Coaches at area small colleges are sounding a common plea this year: Find me one good big man. Or two. Or three.

"If there's a guy taller than 6 feet walking around on campus," mused one coach, "I automatically start thinking, 'Forward, maybe center.' We've got nothing up front, and neither do most of the other coaches. Now I know why they call us small colleges."

"We'll need a lot of outside shooting and defense because we won't get many boards (rebounds)," said Don Drown, the veteran coach at Montgomery College-Rockville, echoing several of his peers. "My only comfort is that the other local junior colleges won't have much height either." c

One man who isn't lamenting the lack of tall guys is new Bowie State Coach Nat Frazier. The former Morgan State coach. New York Knick assistant and lately coach of the defunct Washington Metros professional women's team has procured several players 6-6 or bigger.

Bowie should improve considerably from its 6-20 showing last year, as should Southeastern (9-18) under new Coach Frank Silva. A young Washington Bible team could have a .500 season after a 5-20 showing last year, and new Gallaudet Coach Mike Rosenbaum is counting on new-found height in 6-6 Joey Manning and 6-5 Mike Weinstock to better significantly last year's 2-17 mark.

Among junior colleges, Montgomery-Rockville and Prince George's Community College lost several key players and might not duplicate last year's seasons (16-9 and 20-5). Montgomery-Takoma has quickness and good ball-handling ability, but lacks a big man.

Although his Bowie State team faces a rugged Division II schedule (Bowie plays the University of the District of Columbia once and defending national champ Virginia Union twice), Frazier is excited about the 1980-81 Bulldogs.

"We're rebuilding and we're taking a look at a lot of freshmen," said Frazier, who won a Division II championship at Morgan State with Marvin Webster, now of the Knicks, at center.

Frazier has two starters back, 6-3 shooting guard Gene Loudermill (11.4 points per game in 1979) and 6-2 junior point guard James Stewart (7.7, 4.1 assists). To go with this experience back court are five freshmen among six front court players, including 6-7 John White (Overbrook High School in Philadelphia), 6-6 Charles Warner (Ballou) and 6-6 Renard Banks (Oakland Mills). Frazier says he lacks a big center, but he won't get much sympathy at this level.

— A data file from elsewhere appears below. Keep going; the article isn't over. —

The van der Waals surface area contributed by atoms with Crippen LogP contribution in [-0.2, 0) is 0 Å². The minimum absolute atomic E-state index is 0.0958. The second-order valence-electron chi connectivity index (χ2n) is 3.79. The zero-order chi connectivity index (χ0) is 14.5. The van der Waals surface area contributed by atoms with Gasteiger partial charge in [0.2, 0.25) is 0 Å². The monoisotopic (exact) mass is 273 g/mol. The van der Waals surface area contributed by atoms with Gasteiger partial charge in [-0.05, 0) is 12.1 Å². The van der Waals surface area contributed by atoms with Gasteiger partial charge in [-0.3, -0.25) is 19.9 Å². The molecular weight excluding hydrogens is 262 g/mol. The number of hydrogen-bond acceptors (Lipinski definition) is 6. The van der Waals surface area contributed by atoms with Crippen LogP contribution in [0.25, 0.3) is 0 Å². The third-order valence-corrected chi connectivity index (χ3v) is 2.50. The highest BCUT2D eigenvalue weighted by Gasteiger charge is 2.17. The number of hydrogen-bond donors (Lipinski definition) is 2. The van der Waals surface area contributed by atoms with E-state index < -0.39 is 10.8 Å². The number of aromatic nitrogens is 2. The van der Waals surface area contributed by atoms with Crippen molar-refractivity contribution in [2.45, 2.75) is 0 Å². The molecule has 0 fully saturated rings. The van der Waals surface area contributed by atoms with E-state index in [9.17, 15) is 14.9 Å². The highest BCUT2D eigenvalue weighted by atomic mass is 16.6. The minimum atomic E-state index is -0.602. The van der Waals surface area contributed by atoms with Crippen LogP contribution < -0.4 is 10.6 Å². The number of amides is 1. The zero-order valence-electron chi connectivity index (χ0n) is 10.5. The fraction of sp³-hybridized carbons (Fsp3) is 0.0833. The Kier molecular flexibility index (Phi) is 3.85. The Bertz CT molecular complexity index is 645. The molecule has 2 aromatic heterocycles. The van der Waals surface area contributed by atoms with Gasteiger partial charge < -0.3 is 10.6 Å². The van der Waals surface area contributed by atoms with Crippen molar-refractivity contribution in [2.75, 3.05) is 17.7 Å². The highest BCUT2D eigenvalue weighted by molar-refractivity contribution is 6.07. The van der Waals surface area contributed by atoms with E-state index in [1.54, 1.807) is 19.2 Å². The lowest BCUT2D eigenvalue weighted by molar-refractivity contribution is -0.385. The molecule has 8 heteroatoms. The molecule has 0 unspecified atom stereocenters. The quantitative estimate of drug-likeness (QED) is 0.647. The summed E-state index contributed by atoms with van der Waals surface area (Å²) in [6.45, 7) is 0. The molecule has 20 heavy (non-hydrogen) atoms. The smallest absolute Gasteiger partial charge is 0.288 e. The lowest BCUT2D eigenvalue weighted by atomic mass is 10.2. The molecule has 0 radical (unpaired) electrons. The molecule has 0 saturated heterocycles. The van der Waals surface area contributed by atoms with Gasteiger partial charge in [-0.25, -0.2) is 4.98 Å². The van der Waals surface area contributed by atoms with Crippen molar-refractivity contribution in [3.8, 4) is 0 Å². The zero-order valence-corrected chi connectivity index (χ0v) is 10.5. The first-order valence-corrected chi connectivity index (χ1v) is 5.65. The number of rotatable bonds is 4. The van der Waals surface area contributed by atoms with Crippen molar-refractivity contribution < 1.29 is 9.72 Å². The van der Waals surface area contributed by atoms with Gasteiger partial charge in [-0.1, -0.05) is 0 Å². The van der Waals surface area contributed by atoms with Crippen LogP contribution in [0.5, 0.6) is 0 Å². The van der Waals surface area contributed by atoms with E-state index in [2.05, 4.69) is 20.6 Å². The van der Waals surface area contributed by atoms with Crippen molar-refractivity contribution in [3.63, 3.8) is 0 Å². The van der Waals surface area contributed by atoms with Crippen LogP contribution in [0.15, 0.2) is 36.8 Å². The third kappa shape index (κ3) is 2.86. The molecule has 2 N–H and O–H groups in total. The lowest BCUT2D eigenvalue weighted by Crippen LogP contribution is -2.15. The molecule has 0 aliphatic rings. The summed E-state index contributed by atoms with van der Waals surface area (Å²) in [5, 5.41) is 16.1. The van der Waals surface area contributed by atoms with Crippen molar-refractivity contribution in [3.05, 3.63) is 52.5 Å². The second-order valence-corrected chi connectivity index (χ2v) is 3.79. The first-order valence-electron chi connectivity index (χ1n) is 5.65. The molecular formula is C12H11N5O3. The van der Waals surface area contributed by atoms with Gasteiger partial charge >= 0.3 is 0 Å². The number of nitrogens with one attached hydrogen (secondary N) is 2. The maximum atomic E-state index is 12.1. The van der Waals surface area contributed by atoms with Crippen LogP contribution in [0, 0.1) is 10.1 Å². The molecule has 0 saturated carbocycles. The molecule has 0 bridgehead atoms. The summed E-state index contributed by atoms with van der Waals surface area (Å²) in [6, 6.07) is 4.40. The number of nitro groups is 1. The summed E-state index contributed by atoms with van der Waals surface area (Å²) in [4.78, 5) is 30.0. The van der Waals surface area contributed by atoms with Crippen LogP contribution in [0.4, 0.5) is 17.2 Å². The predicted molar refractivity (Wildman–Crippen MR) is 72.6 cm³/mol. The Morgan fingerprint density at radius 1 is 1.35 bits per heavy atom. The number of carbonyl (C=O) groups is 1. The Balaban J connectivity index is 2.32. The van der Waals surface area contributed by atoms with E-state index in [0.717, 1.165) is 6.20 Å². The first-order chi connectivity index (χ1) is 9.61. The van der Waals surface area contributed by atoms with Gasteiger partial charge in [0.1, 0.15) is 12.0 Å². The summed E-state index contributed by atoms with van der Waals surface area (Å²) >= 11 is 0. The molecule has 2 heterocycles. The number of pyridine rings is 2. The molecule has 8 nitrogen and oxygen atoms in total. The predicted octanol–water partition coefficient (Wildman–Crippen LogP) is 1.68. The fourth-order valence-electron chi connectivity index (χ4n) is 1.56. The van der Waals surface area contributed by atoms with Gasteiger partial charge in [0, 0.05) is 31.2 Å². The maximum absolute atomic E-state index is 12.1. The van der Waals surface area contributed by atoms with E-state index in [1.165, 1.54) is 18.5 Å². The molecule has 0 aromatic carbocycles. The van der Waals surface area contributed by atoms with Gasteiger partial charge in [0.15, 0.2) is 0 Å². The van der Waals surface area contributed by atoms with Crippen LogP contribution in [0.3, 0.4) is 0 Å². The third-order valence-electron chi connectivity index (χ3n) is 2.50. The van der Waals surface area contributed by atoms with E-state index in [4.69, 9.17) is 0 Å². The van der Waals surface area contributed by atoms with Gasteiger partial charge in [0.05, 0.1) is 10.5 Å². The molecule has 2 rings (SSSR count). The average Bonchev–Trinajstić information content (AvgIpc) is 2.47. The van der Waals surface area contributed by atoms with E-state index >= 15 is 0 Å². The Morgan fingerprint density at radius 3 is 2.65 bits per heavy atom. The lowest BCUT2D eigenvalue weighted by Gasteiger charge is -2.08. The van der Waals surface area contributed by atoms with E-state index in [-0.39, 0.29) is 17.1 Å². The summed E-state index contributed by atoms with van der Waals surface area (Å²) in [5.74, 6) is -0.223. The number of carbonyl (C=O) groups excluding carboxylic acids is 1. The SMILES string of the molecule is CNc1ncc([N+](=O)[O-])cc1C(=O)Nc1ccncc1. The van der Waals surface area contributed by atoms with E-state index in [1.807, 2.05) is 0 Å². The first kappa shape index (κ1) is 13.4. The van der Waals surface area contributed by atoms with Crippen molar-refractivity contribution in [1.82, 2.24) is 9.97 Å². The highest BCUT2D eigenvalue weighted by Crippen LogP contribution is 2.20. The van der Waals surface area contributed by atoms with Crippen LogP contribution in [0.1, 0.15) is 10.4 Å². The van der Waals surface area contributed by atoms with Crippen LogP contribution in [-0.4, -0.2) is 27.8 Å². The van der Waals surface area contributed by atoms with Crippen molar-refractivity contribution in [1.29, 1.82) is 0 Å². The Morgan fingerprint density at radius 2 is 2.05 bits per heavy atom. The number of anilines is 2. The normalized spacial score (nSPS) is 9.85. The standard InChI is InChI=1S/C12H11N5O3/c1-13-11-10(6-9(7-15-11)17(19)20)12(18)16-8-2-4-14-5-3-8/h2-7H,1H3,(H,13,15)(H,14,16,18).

Southeastern's Silva, who coached from 1973-77 at the old D.C. Teachers College, fields a very young team built around sophomore 5-11 1/2 swing man Jesse Harrison (15.0) and sophomore 6-4 center Clarence Dempsey (9.8, five rebounds).

Washington Bible returns three starters, notably 6-2 junior forward Dave Klinedinst (23, 13.7 rebounds) and sophomore point guard Tim Lykins (eight points, 6.5 assists). Irv Clark, a 6-3 1/2 freshman, must produce a center if the team is to have any chance at breaking .500.

Gallaudet's Rosenbaum is high on Manning, a freshman from Bartou, Fla., with a good shooting touch. Others who have impresed are 6-2 forward Pat Kuehn and 6-0 junior guard Mike Paulone, who sat out last year with injuries.

PGCC Coach Ed Crescenze loses 6-6 center Jim McNeil (16 points, 12 rebounds) from last year's 20-5 team that won the National Conference of the Maryland JuCo League. He is counting on two Central High School grads, 5-5 point guard Jimmy May (10 points, five assists) and 6-4 forward Carlos Rechards (14 points, 10 rebounds), plus 6-4 center Victor Proctor, a freshman from Parkdale.

Drown lost all five starters, so he is starting his 20th year at Montgomery-Rockville virtually from scratch. Bill Harris (Theodore Roosevelt) and Eric Jones (Northwood), both 6-3, will handle most of the rebounding and 5-9 Bob Yerger (Springbrook) and 5-11 Perry Washington (Cardozo) will take over at guard.

Three starters return from Coach Bruce Wagner's 10-11 Montgomery-Takoma team of last year. Robert Byars (8.8, 7.4 rebounds) at 6-3 moves over from forward to center, and 6-3 Frank Peterson moves from guard to Byars' old position.